Stand at any street corner at any time of day and count the number of drivers racing through red lights, ‘putting lives at risk’, and consider just how well the police are doing that high priority job. If the TPS can’t be bothered with all the mundane and inconsequential elements of traffic enforcement, like drivers ignoring traffic signs along transit priority corridors or regularly running red lights, why is the city giving them the funding and resources to do exactly that, to do exactly not that, to be exact?

Upstanding citizenry fret and poo-poo and dismissively spit out the words ‘Defund the Police’ like a mouthful of subpar Chardonnay. Don’t be ridiculous. Our mayor’s one of those people. He uses the phrase as a political cudgel to indicate that he’s the adult in the room. Police reform is on the way, he assures us. Don’t worry. The police are on it. Trust the mayor on this. Trust the police.

We don’t.

But how about this as the most modest of reforms?

Defund the police of the traffic enforcement money that the TPS seems loathe to use for actual traffic enforcement. Take that not inconsiderable slice of their budget and use it to establish a unit that is dedicated exclusively to traffic enforcement. As Constable Shapiro admitted, it’s not really a priority for the police currently. There’s a, how did he put it again?, ‘general lack of interest in following rules’ among drivers in this city’ and unless it’s to do with speeding and other high risk lawlessness on the roads, well, the police are otherwise occupied. So why are we paying them not to do their jobs? Imagine the outrage on the pages of the Toronto Sun if other public sector employees just casually confessed to not doing certain aspects of their jobs they weren’t interested in doing.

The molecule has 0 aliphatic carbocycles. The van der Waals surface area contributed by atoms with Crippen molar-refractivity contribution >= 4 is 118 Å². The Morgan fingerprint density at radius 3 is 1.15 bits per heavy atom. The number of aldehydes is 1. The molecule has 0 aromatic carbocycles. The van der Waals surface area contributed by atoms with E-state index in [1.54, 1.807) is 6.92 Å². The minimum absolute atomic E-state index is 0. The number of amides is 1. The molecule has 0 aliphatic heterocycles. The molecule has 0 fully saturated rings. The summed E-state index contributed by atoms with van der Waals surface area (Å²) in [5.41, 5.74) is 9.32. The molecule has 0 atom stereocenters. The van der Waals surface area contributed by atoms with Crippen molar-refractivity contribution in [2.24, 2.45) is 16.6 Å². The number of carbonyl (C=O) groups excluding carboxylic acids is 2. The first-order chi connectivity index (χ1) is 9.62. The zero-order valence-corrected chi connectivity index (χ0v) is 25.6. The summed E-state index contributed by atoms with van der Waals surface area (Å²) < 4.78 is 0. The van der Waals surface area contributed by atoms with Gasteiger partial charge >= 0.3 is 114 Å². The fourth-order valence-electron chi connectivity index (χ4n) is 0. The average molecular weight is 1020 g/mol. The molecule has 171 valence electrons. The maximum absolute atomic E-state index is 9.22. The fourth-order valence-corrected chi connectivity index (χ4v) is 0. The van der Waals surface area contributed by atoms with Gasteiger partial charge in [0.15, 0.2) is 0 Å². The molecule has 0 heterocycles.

This isn’t blue skying we’re talking about here. Other jurisdictions are taking steps in this direction, de-policing traffic enforcement. Interestingly, much of the impetus behind the movement isn’t due to the lawlessness of drivers but because of the not infrequent violent escalation that occurs when the police pull someone over, far more often than not, a racialized someone. You know, those ‘putting lives at risk’ infractions that the police tell us they prioritize.

If the bulk of traffic enforcement is below the police’s paygrade, then why do we continue relying on them for it? The fact that for the large part they are nakedly disinterested in that aspect of their jobs can only serve to embolden drivers to disregard traffic laws. Why bother taking your foot off the gas as you gun it toward a stale yellow light when the chances of being dinged for it are minimal? It’s just a spiraling of non-compliance.

As positive news begins to roll in about non-police crisis response to mental health calls, it’s not that far-fetched to think we might also be well served replacing the TPS with a force dedicated solely to traffic enforcement, dedicated solely to better outcomes on our streets, to safer streets, to better behaved drivers. Clearly, the police aren’t interested in any of that. They just seem to want to take the money, shrug, and say to us: Whattaya gonna do?